Colorado Court of Appeals
487 P.2d 566 (Colo.App. 1971)
William Pena (plaintiff) was injured in a car accident caused by Bruckman (defendant). Subsequently, Pena was in another car accident which aggravated his injuries from the Bruckman accident. Pena brought a negligence suit against Bruckman for his initial injuries and the aggravation of those injuries. The jury was instructed that if it could not apportion the amount of injury between the first accident and the second accident, then Bruckman would be liable for all of the injuries. The jury found in favor of Pena for $50,000. Bruckman appealed on the grounds that the jury instructions were improper.
Rule of Law
Holding and Reasoning (Dwyer, J.)
What to do next…
Unlock this case brief with a free (no-commitment) trial membership of Quimbee.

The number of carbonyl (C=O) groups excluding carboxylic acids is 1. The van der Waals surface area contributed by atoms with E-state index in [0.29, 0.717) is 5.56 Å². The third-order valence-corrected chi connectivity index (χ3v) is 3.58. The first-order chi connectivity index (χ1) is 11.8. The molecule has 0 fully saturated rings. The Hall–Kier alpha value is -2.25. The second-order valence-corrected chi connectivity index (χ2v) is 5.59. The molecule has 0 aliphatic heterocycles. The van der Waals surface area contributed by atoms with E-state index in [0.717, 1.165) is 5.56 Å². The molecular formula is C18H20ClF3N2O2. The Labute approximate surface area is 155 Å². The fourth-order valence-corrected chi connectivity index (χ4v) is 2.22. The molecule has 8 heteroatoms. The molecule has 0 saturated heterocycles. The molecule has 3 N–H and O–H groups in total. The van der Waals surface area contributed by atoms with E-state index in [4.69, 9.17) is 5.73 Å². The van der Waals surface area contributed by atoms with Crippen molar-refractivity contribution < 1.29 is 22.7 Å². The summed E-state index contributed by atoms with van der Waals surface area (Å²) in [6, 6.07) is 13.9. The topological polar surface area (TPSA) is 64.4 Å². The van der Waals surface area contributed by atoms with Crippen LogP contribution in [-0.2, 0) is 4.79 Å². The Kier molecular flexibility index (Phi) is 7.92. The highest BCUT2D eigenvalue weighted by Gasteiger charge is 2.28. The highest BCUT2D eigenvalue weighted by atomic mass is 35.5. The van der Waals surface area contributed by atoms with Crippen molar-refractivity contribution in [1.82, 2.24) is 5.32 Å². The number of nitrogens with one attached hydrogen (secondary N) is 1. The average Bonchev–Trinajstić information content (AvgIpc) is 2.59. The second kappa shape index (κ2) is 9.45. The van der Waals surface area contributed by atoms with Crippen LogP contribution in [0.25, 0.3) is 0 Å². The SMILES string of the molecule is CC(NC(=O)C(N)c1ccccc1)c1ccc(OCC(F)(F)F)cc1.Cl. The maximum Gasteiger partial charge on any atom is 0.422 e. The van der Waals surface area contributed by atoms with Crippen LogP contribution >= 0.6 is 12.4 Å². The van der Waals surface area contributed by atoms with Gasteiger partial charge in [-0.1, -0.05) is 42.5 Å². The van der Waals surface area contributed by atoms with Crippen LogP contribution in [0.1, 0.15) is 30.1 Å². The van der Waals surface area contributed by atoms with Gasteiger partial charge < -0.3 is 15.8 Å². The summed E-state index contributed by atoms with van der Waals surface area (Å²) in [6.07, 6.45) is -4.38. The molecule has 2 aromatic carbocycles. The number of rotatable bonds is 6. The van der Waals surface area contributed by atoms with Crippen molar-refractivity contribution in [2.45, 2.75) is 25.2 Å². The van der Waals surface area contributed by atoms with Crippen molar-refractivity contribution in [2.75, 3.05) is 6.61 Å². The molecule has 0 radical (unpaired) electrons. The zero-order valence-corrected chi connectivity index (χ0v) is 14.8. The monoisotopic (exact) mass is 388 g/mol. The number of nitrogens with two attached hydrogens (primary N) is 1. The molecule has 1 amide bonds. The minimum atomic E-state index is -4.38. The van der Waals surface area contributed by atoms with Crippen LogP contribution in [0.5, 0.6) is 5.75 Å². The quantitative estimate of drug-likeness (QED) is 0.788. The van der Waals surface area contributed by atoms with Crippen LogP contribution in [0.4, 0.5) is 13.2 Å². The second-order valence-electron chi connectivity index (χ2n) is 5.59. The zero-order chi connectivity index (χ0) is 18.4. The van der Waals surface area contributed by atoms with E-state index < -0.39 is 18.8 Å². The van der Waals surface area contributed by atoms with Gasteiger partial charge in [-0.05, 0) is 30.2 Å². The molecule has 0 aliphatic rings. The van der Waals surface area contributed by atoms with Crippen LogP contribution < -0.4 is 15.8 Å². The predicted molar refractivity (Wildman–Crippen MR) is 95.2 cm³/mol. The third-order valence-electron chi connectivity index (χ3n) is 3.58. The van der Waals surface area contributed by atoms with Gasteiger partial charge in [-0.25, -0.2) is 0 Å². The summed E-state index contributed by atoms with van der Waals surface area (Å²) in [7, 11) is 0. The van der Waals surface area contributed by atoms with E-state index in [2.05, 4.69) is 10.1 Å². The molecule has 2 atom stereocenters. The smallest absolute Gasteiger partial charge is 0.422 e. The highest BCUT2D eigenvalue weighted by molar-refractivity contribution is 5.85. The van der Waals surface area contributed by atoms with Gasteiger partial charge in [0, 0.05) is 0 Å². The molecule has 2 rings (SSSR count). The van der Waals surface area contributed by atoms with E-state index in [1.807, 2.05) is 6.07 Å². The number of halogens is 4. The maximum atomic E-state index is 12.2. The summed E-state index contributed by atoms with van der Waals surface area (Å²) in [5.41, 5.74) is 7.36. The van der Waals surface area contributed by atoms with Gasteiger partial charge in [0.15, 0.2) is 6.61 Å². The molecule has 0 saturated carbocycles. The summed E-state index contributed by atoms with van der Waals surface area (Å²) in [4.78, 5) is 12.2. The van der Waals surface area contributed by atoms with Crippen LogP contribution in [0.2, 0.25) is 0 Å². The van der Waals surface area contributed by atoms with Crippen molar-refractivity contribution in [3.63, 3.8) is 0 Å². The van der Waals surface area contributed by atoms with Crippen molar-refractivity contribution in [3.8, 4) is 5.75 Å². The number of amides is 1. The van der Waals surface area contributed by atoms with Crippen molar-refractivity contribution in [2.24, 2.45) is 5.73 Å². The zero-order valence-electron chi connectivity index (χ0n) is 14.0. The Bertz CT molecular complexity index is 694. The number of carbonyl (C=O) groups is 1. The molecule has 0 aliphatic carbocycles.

You’ll be in good company: Quimbee is one of the most widely used and trusted sites for law students, serving more than 97,000 law students since 2011. Some law schools—such as Yale, Vanderbilt, Berkeley, and the University of Illinois—even subscribe directly to Quimbee for all their law students. Read our student testimonials.
Learn more about Quimbee’s unique (and proven) approach to achieving great grades at law school.
Quimbee is a company hell-bent on one thing: helping you get an “A” in every course you take in law school, so you can graduate at the top of your class and get a high-paying law job. We’re not just a study aid for law students; we’re the study aid for law students. Read more about Quimbee.
Here's why 202,000 law students have relied on our case briefs:
- Written by law professors and practitioners, not other law students. 14,000 briefs, keyed to 188 casebooks. Top-notch customer support.
- The right amount of information, includes the facts, issues, rule of law, holding and reasoning, and any concurrences and dissents.
- Access in your classes, works on your mobile and tablet. Massive library of related video lessons and high quality multiple-choice questions.
- Easy to use, uniform format for every case brief. Written in plain English, not in legalese. Our briefs summarize and simplify; they don’t just repeat the court’s language.